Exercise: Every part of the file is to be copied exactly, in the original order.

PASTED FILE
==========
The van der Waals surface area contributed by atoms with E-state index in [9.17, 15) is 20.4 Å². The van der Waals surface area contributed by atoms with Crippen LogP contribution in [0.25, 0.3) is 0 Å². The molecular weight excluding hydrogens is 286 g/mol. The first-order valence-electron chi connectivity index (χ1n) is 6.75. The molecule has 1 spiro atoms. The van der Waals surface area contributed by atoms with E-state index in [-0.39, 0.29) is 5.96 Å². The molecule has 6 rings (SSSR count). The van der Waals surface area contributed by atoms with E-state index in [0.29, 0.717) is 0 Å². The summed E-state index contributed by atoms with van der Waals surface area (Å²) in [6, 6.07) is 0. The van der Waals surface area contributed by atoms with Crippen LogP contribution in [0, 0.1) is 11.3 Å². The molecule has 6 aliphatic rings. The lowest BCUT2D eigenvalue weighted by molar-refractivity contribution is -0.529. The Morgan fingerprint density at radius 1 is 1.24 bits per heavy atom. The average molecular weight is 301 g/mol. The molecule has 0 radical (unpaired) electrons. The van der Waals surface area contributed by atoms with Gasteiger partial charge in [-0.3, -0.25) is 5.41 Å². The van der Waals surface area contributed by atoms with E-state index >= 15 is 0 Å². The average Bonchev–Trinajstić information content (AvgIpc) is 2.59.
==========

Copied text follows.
The van der Waals surface area contributed by atoms with E-state index in [9.17, 15) is 20.4 Å². The van der Waals surface area contributed by atoms with Crippen LogP contribution in [0.25, 0.3) is 0 Å². The molecular weight excluding hydrogens is 286 g/mol. The first-order valence-electron chi connectivity index (χ1n) is 6.75. The molecule has 1 spiro atoms. The van der Waals surface area contributed by atoms with E-state index in [-0.39, 0.29) is 5.96 Å². The molecule has 6 rings (SSSR count). The van der Waals surface area contributed by atoms with E-state index in [0.29, 0.717) is 0 Å². The summed E-state index contributed by atoms with van der Waals surface area (Å²) in [6, 6.07) is 0. The van der Waals surface area contributed by atoms with Crippen LogP contribution in [0, 0.1) is 11.3 Å². The molecule has 6 aliphatic rings. The lowest BCUT2D eigenvalue weighted by molar-refractivity contribution is -0.529. The Morgan fingerprint density at radius 1 is 1.24 bits per heavy atom. The average molecular weight is 301 g/mol. The molecule has 0 radical (unpaired) electrons. The van der Waals surface area contributed by atoms with Gasteiger partial charge in [-0.3, -0.25) is 5.41 Å². The van der Waals surface area contributed by atoms with E-state index >= 15 is 0 Å². The average Bonchev–Trinajstić information content (AvgIpc) is 2.59.